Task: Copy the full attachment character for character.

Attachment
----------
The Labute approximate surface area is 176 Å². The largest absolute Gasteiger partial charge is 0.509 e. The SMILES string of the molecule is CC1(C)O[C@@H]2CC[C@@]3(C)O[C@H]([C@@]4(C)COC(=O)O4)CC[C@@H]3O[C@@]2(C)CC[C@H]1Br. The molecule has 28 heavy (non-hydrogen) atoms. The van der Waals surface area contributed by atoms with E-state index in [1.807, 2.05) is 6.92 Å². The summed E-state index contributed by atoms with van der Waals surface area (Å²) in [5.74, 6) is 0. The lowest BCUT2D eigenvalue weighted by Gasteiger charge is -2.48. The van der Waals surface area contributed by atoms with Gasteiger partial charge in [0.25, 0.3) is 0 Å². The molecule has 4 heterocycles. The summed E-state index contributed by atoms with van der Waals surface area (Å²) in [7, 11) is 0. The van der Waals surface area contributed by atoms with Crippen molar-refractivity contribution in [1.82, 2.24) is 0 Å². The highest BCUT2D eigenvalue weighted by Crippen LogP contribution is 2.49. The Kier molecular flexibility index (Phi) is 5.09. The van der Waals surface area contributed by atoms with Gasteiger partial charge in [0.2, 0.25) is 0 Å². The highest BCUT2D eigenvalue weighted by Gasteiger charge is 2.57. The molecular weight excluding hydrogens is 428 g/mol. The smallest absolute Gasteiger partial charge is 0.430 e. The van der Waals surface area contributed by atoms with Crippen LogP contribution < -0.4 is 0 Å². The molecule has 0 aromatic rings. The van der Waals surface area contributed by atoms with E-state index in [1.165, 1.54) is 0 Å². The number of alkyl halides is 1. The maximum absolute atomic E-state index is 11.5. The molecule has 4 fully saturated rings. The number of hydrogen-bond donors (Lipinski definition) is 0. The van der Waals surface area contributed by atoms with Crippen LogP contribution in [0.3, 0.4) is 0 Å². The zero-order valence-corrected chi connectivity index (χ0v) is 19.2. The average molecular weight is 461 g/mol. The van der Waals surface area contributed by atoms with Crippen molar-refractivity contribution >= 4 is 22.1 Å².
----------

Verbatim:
The Labute approximate surface area is 176 Å². The largest absolute Gasteiger partial charge is 0.509 e. The SMILES string of the molecule is CC1(C)O[C@@H]2CC[C@@]3(C)O[C@H]([C@@]4(C)COC(=O)O4)CC[C@@H]3O[C@@]2(C)CC[C@H]1Br. The molecule has 28 heavy (non-hydrogen) atoms. The van der Waals surface area contributed by atoms with E-state index in [1.807, 2.05) is 6.92 Å². The summed E-state index contributed by atoms with van der Waals surface area (Å²) in [5.74, 6) is 0. The lowest BCUT2D eigenvalue weighted by Gasteiger charge is -2.48. The van der Waals surface area contributed by atoms with Gasteiger partial charge in [0.25, 0.3) is 0 Å². The molecule has 4 heterocycles. The summed E-state index contributed by atoms with van der Waals surface area (Å²) in [7, 11) is 0. The van der Waals surface area contributed by atoms with Crippen molar-refractivity contribution in [1.82, 2.24) is 0 Å². The highest BCUT2D eigenvalue weighted by Crippen LogP contribution is 2.49. The Kier molecular flexibility index (Phi) is 5.09. The van der Waals surface area contributed by atoms with Gasteiger partial charge in [0.2, 0.25) is 0 Å². The highest BCUT2D eigenvalue weighted by Gasteiger charge is 2.57. The molecular weight excluding hydrogens is 428 g/mol. The smallest absolute Gasteiger partial charge is 0.430 e. The van der Waals surface area contributed by atoms with Crippen LogP contribution < -0.4 is 0 Å². The molecule has 0 aromatic rings. The van der Waals surface area contributed by atoms with E-state index in [1.165, 1.54) is 0 Å². The number of alkyl halides is 1. The maximum absolute atomic E-state index is 11.5. The molecule has 4 fully saturated rings. The number of hydrogen-bond donors (Lipinski definition) is 0. The van der Waals surface area contributed by atoms with Crippen LogP contribution in [0.3, 0.4) is 0 Å². The zero-order valence-corrected chi connectivity index (χ0v) is 19.2. The average molecular weight is 461 g/mol. The van der Waals surface area contributed by atoms with Crippen molar-refractivity contribution >= 4 is 22.1 Å².